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How a Series of Scandals Are Unraveling Japan’s Ruling Party

Japan’s ruling party has stood the test of time, surviving even when expected to fade. But a fresh wave of scandals, heralding record-low public approval ratings, has prompted the conservative Liberal Democratic Party (LDP) to try to shape up.

For over 70 years, the LDP—the party of the late Shinzo Abe and now incumbent Prime Minister Fumio Kishida—had been indispensable, only losing its grip on power twice in two short-lived interregnums in 1993 and 2009.

But since November, the LDP has been in troubleshooting and “window dressing” mode in response to its biggest scandal in decades after LDP internal factions’ underreporting and misallocation of money from respective fundraising parties were made public, angering the Japanese populace. Many senior lawmakers and officials resigned and the Kishida cabinet was reshuffled in December, and the party created a political reform task force in January to overhaul the systems of internal factions and revise policies for members. On March 7, the task force approved punishing LDP lawmakers for fundraising violations by their staffers. And on Tuesday, the party adopted new rules barring the creation and continuation of intraparty factions.

Such efforts, however, have been overshadowed by emergent fiascos involving party members. Last week, local newspaper Sankei reported that the Wakayama chapter of the LDP hosted a hotel event for the party’s Youth Division in November that featured five female dancers in lingerie. Party officials and legislators reportedly attended the event, and video Sankei obtained reportedly showed some attendees tipping the scantily-clad dancers mouth-to-mouth. Two LDP lower house legislators have since resigned from their posts within the party.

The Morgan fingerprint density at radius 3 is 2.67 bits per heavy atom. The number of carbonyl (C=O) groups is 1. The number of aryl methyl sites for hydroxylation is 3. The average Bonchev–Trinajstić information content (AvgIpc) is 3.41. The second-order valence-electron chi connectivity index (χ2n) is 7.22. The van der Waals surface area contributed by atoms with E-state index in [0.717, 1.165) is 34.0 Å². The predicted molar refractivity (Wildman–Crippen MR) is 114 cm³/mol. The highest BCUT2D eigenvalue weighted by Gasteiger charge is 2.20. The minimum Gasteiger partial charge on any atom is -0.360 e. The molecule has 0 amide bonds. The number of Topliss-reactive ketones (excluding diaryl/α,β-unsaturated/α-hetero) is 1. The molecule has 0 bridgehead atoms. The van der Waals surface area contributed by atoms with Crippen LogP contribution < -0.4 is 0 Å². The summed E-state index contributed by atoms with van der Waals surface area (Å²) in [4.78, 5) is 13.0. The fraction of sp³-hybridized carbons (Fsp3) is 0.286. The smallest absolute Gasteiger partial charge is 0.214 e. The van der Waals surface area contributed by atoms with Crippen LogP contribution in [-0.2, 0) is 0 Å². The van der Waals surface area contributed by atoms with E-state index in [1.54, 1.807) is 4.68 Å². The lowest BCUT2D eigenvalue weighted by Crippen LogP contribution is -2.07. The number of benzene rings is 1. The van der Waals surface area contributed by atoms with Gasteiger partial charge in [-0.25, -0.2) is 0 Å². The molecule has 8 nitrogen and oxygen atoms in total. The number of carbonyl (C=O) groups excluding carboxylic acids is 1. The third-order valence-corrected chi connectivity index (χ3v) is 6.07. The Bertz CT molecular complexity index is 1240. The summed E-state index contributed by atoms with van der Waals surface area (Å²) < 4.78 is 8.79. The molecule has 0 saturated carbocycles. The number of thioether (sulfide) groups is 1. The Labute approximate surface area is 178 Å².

Also last week, the LDP was rocked by another controversy, reported in the Weekly Shincho magazine, involving an upper house legislator’s affair with a Canadian saxophone player. The LDP lawmaker admitted to the affair and resigned from an internal party post.

Japanese opinion polls show that the public isn’t happy with the LDP’s performance. A Jiji Press survey in January revealed support for the ruling party had fallen to just 14.6%, the lowest score since the group began canvassing in the 1960s (excluding years when the LDP was not in power).

“As is the case with the slush fund scandal, public frustration is exacerbated by the fact that there are no signs that the LDP is capable of reforming itself,” Ben Ascione, lecturer in international relations at Waseda University’s Graduate School of Asia-Pacific Studies in Tokyo, tells TIME.

Yoshikazu Kato, director of Tokyo-based geopolitical consulting firm Trans-Pacific Group, tells TIME that a significant factor is the country’s “weak” opposition, which neither provides sufficient checks and balances to pressure the LDP to reform nor offers the Japanese public an alternative government to get behind. Kato also points to a lack of viable LDP candidates to replace Kishida that can manage to police the party, since Abe’s assassination in 2022 has left an internal power vacuum. “[There are] three no’s: no opposition, no alternative, no replacement,” Kato says. “That’s why Japan’s here.”

Stephen Nagy, visiting fellow at the Japan Institute of International Affairs, says that following the most recent scandals, there will likely be “further tightening of the belt” and “disciplinary action” across the LDP, as well as a wider campaign to win back public approval. The hotel-dancers incident only reaffirms the perception, Nagy says, “that these politicians are out of touch with the ordinary Japanese people’s needs.” But Nagy warns that such self-imposed reform measures aren’t likely going to be enough to “save” Kishida, whose Cabinet’s public approval hit its lowest point in February at 16.9%, per Jiji Press.

Kishida doesn’t have to call a parliamentary election until 2025, but his party has set a leadership vote for September—a vote that may eventually cost him, as analysts tell TIME the Prime Minister’s inability to rein in scandals is growing increasingly untenable.

“Kishida is not popular within the party elite and is seen as indecisive and wishy-washy,” Nagy tells TIME. “These scandals, while not directly related to Kishida, may be enough negative political baggage to lose support for his leadership. At the end of the day, the LDP cares about winning elections and less about who is the PM.”

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